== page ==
COVID FAQ's

If You or Someone You Know is Sick or Had Contact with Someone who Has COVID-19

What should I do if I get sick or someone in my house gets sick?

People who have been in close contact with someone who has COVID-19—excluding people who have had COVID-19 within the past 3 months or who are fully vaccinated

  • People who have tested positive for COVID-19 within the past 3 months and recovered do not have to quarantine or get tested again as long as they do not develop new symptoms.

  • People who develop symptoms again within 3 months of their first bout of COVID-19 may need to be tested again if there is no other cause identified for their symptoms.

 

HOW CAN I AVOID GETTING OTHERS SICK?

If you are sick with COVID-19 or think you might have COVID-19, follow the steps below to care for yourself and to help protect other people in your home and community.

  • Stay at home (except to get medical care).

  • Separate yourself from others.

  • Monitor your symptoms.

  • Wear a mask over your nose and mouth when around others.

  • Cover your coughs and sneezes.

  • Wash your hands often.

  • Clean high-touch surfaces every day.

  • Avoid sharing personal household items.

 

WHEN SHOULD I SEEK EMERGENCY CARE IF I HAVE COVID-19?

Look for emergency warning signs* for COVID-19. If someone is showing any of these signs, seek emergency medical care immediately

  • Trouble breathing

  • Persistent pain or pressure in the chest

  • New confusion

  • Inability to wake or stay awake

  • Pale, gray, or blue-colored skin, lips, or nail beds, depending on skin tone

*This list is not all possible symptoms. Please call your medical provider for any other symptoms that are severe or concerning to you.

 

If you are sick with COVID-19 or think you might have COVID-19, follow the steps below to care for yourself and to help protect other people in your home and community.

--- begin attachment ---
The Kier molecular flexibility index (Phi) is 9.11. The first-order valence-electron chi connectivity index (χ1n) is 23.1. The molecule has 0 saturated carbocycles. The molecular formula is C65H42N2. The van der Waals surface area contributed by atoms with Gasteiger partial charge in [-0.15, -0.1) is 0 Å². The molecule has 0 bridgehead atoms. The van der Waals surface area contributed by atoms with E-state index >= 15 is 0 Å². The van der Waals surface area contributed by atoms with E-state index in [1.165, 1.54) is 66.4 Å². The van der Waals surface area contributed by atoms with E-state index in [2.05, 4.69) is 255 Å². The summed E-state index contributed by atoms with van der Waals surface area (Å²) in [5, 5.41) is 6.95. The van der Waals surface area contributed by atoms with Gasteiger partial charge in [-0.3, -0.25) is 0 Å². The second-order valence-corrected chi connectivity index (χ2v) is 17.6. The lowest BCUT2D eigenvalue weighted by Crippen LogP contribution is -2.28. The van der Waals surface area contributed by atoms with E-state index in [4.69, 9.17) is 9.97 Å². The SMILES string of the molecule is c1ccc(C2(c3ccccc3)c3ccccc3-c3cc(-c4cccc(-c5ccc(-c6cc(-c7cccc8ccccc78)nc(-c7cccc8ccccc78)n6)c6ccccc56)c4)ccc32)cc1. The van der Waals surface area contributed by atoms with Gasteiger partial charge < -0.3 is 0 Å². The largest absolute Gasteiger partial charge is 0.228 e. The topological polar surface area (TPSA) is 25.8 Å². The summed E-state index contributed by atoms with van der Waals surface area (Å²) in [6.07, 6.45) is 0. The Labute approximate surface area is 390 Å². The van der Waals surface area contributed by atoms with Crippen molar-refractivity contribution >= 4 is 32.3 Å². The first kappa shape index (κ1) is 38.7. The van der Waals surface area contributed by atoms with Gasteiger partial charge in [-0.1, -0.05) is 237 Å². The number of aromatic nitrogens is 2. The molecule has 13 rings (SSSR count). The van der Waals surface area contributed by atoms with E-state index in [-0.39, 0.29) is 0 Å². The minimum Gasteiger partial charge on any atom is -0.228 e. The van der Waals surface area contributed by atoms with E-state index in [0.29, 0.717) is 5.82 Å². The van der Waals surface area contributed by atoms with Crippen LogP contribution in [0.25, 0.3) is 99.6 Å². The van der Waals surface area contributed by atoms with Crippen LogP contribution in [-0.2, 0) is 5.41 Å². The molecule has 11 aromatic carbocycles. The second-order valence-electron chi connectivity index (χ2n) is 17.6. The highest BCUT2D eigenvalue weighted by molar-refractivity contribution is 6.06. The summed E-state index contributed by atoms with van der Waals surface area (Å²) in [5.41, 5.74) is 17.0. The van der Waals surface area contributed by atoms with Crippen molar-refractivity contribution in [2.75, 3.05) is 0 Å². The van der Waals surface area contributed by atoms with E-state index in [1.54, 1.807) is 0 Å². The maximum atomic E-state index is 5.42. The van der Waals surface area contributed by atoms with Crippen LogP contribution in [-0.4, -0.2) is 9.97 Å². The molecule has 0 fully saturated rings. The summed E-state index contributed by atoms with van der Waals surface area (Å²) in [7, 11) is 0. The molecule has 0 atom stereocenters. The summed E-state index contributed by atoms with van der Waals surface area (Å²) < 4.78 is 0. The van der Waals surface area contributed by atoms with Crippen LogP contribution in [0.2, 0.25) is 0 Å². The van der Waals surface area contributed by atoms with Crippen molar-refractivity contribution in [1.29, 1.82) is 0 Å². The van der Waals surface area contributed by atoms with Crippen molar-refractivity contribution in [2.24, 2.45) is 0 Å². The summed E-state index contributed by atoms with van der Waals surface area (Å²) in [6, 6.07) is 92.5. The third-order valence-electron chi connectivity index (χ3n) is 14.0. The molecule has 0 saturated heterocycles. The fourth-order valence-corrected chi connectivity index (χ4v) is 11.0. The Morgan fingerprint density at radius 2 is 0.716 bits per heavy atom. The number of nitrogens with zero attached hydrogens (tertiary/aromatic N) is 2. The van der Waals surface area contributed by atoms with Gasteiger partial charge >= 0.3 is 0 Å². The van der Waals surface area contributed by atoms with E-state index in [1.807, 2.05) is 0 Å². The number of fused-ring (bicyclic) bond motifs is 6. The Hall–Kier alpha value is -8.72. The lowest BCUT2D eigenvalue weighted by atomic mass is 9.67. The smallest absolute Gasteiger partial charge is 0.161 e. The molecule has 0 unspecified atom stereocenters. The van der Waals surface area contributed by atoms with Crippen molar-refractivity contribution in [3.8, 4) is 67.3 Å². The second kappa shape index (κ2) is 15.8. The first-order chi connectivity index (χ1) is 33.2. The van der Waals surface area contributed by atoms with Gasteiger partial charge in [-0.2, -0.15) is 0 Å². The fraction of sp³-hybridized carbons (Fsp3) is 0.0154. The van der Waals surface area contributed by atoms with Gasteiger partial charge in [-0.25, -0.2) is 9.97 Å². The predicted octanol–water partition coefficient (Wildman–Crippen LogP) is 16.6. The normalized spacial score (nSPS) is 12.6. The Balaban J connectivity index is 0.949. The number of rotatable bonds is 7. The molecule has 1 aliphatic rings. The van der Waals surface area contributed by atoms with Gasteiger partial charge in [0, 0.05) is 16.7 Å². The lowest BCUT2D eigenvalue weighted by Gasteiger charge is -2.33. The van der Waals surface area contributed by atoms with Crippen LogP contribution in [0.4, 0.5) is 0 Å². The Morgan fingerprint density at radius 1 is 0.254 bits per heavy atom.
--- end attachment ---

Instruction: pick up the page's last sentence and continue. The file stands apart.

• Stay at home (except to get medical care).

  • Separate yourself from others.

  • Monitor your symptoms.

  • Wear a mask over your nose and mouth when around others.

  • Cover your coughs and sneezes.

  • Wash your hands often.

  • Clean high-touch surfaces every day.

  • Avoid sharing personal household items.








 

SHOULD I BE TESTED FOR COVID 19?

 

The following should be tested for current infection

  • People who have symptoms of COVID-19.

  • Most people who have had close contact (within 6 feet for a total of 15 minutes or more over a 24-hour period) with someone with confirmed COVID-19.

    • Fully vaccinated people If you’ve had close contact with someone who has COVID-19, you should get tested 3-5 days after your exposure, even if you don’t have symptoms. You should also wear a mask indoors in public for 14 days following exposure or until your test result is negative. You should isolate for 10 days if your test result is positive.

    • People who have tested positive for COVID-19 within the past 3 months and recovered do not need to get tested following an exposure as long as they do not develop new symptoms.

  • People who have taken part in activities that put them at higher risk for COVID-19 because they cannot physically distance as needed to avoid exposure such as travel, attending large social or mass gatherings, or being in crowded or poorly-ventilated indoor settings.

What is the risk of my child becoming sick with COVID-19?

 

Children can be infected with the virus that causes COVID-19 and can get sick with COVID-19. Most children with COVID-19 have mild symptoms or they may have no symptoms at all (“asymptomatic”). Fewer children have been sick with COVID-19 compared to adults. Babies younger than 1 and children with certain underlying medical conditions may be more likely to have serious illness from COVID-19. Some children have developed a rare but serious disease that is linked to COVID-19 called multisystem inflammatory syndrome (MIS-C).

Baby with Stethoscope